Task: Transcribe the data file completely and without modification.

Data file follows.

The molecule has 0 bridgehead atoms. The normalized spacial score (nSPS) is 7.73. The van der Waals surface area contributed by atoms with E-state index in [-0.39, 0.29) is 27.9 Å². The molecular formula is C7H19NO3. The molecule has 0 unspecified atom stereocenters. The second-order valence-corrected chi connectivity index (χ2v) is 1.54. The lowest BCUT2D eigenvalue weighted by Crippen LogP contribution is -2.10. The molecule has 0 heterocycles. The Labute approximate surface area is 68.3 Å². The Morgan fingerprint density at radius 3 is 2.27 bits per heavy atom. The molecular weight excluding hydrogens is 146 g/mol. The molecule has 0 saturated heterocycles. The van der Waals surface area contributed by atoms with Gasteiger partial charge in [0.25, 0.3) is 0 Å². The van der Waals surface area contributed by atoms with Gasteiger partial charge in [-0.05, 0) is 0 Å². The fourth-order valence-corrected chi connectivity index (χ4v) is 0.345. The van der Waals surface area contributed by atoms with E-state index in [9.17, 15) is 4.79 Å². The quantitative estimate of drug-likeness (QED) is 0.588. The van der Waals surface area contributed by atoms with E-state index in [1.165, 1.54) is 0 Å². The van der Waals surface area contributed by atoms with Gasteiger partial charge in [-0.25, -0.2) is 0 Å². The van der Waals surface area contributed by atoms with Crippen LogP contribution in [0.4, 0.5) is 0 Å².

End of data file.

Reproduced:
The molecule has 0 bridgehead atoms. The normalized spacial score (nSPS) is 7.73. The van der Waals surface area contributed by atoms with E-state index in [-0.39, 0.29) is 27.9 Å². The molecular formula is C7H19NO3. The molecule has 0 unspecified atom stereocenters. The second-order valence-corrected chi connectivity index (χ2v) is 1.54. The lowest BCUT2D eigenvalue weighted by Crippen LogP contribution is -2.10. The molecule has 0 heterocycles. The Labute approximate surface area is 68.3 Å². The Morgan fingerprint density at radius 3 is 2.27 bits per heavy atom. The molecular weight excluding hydrogens is 146 g/mol. The molecule has 0 saturated heterocycles. The van der Waals surface area contributed by atoms with Gasteiger partial charge in [0.25, 0.3) is 0 Å². The van der Waals surface area contributed by atoms with Gasteiger partial charge in [-0.05, 0) is 0 Å². The fourth-order valence-corrected chi connectivity index (χ4v) is 0.345. The van der Waals surface area contributed by atoms with E-state index in [9.17, 15) is 4.79 Å². The quantitative estimate of drug-likeness (QED) is 0.588. The van der Waals surface area contributed by atoms with E-state index in [1.165, 1.54) is 0 Å². The van der Waals surface area contributed by atoms with Gasteiger partial charge in [-0.25, -0.2) is 0 Å². The van der Waals surface area contributed by atoms with Crippen LogP contribution in [0.4, 0.5) is 0 Å².